Supervisor introduces legislation to protect LGBTQ+ health center in the Castro

An LGBTQ+ mental healthcare facility may get a second chance after being threatened with eviction from its base in SF's Castro neighborhood, according to an announcement from the office of San Francisco Board of Supervisors President Aaron Peskin. 

Ahead of San Francisco's Pride Month celebrations, Queer LifeSpace (QLS) announced that it is facing a potential eviction from its Castro space--the organization's home base for the past 13 years. 

Peskin introduced legislation for land-use controls that aim to protect the ‘critical’ health services side of the center. The legislation would prevent anything besides health or social services from being placed at the property without prior Planning Commission approval. 

San Francisco's Castro Neighborhood has long been a beacon for the LGBTQ+ community, particularly during pride month celebrations. QLS provides essential services to some of the most marginalized communities across the Bay Area, and the loss would leave a gaping hole for those patients. 

QLS offers mental health and substance abuse services to the LGBTQ+ community—all on a sliding scale for patients. The center also provides training to therapists who hope to become more LGBTQ+ competent.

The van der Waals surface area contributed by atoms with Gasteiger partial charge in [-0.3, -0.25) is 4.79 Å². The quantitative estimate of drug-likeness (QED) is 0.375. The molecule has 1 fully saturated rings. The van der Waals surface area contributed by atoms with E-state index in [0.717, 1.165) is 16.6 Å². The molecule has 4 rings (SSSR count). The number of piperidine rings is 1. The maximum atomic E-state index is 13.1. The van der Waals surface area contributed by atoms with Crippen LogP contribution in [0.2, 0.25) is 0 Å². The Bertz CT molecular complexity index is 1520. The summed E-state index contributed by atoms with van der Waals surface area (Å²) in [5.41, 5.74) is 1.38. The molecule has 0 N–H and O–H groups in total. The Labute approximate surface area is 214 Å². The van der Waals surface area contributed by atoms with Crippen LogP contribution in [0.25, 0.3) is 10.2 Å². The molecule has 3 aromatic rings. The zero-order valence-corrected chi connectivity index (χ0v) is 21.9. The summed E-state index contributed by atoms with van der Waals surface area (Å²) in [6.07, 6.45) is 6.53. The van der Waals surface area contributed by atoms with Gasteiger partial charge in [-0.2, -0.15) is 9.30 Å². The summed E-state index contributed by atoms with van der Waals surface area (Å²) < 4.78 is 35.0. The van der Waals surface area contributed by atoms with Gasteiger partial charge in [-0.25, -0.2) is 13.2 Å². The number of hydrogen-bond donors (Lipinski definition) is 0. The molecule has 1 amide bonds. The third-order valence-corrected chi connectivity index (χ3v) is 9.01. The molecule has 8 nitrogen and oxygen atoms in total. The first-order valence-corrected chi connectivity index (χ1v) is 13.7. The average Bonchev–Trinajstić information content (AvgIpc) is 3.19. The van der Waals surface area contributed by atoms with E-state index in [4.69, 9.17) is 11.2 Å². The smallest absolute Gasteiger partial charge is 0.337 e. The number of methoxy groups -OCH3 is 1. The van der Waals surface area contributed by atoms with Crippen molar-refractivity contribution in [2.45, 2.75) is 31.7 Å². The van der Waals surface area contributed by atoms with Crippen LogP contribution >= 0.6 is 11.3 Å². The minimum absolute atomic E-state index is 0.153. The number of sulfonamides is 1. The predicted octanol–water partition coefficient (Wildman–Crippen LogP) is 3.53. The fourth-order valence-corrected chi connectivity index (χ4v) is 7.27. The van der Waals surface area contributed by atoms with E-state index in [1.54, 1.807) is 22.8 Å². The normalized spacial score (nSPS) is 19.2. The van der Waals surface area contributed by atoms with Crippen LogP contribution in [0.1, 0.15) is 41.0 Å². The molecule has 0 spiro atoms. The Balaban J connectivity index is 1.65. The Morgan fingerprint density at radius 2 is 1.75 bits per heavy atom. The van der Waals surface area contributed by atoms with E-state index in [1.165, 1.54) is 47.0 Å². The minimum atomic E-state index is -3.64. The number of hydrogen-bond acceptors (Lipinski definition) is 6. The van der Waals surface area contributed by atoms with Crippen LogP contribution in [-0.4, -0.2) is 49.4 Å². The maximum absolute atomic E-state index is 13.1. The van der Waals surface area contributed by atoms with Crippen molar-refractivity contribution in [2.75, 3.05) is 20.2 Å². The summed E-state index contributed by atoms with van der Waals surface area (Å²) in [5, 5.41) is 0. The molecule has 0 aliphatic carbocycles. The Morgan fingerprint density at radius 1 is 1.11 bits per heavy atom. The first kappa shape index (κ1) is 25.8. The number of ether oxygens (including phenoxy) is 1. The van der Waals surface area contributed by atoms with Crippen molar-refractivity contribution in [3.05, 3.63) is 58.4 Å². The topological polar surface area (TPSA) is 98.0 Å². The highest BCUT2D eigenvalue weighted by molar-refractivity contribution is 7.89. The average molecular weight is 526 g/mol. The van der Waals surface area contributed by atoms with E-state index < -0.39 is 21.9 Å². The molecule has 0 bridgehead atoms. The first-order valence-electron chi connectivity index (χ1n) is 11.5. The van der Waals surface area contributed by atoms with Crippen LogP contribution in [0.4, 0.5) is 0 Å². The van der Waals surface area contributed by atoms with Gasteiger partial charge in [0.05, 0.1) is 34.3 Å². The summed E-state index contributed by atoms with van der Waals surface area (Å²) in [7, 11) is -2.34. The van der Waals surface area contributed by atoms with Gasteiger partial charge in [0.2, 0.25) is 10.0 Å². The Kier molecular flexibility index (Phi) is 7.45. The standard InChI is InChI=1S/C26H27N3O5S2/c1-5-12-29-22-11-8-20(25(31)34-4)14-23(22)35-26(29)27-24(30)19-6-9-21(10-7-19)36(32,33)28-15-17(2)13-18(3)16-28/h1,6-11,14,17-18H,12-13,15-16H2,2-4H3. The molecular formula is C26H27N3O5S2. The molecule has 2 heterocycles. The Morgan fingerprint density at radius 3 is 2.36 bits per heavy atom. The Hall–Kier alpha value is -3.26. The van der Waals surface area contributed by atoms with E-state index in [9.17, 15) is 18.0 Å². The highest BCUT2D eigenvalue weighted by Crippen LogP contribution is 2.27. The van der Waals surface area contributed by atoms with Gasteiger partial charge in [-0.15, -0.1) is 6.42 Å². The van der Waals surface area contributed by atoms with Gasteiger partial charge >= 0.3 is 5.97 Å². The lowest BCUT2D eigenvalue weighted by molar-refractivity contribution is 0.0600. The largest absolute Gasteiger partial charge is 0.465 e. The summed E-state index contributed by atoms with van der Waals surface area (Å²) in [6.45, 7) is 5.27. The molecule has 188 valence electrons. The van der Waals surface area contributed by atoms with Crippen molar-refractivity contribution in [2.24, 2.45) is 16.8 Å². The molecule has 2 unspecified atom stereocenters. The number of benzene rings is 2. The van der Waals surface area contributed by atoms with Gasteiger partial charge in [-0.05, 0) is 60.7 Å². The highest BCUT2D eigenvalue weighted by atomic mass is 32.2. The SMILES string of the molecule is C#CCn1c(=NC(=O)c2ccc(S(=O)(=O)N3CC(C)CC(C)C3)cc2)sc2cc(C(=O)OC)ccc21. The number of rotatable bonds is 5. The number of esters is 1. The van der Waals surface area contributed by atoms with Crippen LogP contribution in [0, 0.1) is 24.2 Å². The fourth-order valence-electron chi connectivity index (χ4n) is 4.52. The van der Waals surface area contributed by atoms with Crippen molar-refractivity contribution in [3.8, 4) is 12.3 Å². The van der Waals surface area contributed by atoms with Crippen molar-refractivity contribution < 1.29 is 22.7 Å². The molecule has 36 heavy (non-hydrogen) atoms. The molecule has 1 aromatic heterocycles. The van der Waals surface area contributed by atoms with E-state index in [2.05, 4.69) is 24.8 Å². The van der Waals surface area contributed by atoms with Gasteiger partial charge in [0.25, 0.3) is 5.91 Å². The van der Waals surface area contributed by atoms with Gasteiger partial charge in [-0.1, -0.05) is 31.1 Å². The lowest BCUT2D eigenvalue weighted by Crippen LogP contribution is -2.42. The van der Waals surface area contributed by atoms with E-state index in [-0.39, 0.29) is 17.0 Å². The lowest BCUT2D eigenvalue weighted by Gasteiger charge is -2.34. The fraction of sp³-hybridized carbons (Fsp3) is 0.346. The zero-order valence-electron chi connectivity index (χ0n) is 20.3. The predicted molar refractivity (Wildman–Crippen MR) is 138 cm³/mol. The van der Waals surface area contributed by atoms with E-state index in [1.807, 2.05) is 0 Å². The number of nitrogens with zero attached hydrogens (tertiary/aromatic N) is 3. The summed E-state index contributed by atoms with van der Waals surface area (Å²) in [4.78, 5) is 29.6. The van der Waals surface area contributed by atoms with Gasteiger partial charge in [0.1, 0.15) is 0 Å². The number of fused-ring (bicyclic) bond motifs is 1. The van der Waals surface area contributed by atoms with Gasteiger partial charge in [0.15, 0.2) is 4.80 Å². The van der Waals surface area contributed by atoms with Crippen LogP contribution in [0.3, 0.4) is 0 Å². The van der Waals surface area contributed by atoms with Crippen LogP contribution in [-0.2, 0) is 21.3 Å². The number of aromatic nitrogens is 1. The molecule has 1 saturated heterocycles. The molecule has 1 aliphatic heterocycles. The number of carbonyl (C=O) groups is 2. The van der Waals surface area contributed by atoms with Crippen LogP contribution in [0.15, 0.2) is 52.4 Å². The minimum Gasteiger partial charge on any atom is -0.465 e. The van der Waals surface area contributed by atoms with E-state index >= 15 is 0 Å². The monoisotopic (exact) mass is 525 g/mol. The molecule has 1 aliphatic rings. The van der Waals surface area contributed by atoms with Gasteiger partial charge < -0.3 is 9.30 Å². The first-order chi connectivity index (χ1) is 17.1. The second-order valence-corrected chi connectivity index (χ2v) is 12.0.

"People come from all over the Bay Area to the Castro seeking culturally-competent, high-quality, and affordable health care in a safe space. The pandemic combined with the rise of extremist right-wing groups and policies nationwide have had a profound impact on the queer community. We can’t afford to lose another queer space in the Castro or in San Francisco," wrote Queer LifeSpace Executive Director, Ryan MacCarrigan.

Peskin called QLS a "safe space in uncertain times," when announcing the legislation. 

"In this moment when commercial corridors are struggling to rebound from the pandemic, landlords should be embracing long-term small businesses that add community value, jobs, services, and neighborhood stability," Peskin said. 

Peskin's announcement comes just a day after the SF Board of Supervisors voted unanimously to make San Francisco a sanctuary city for people who are transgender, gender non-conforming, intersex, and Two Spirit—a Pan-Indian term describing people who are neither male nor female.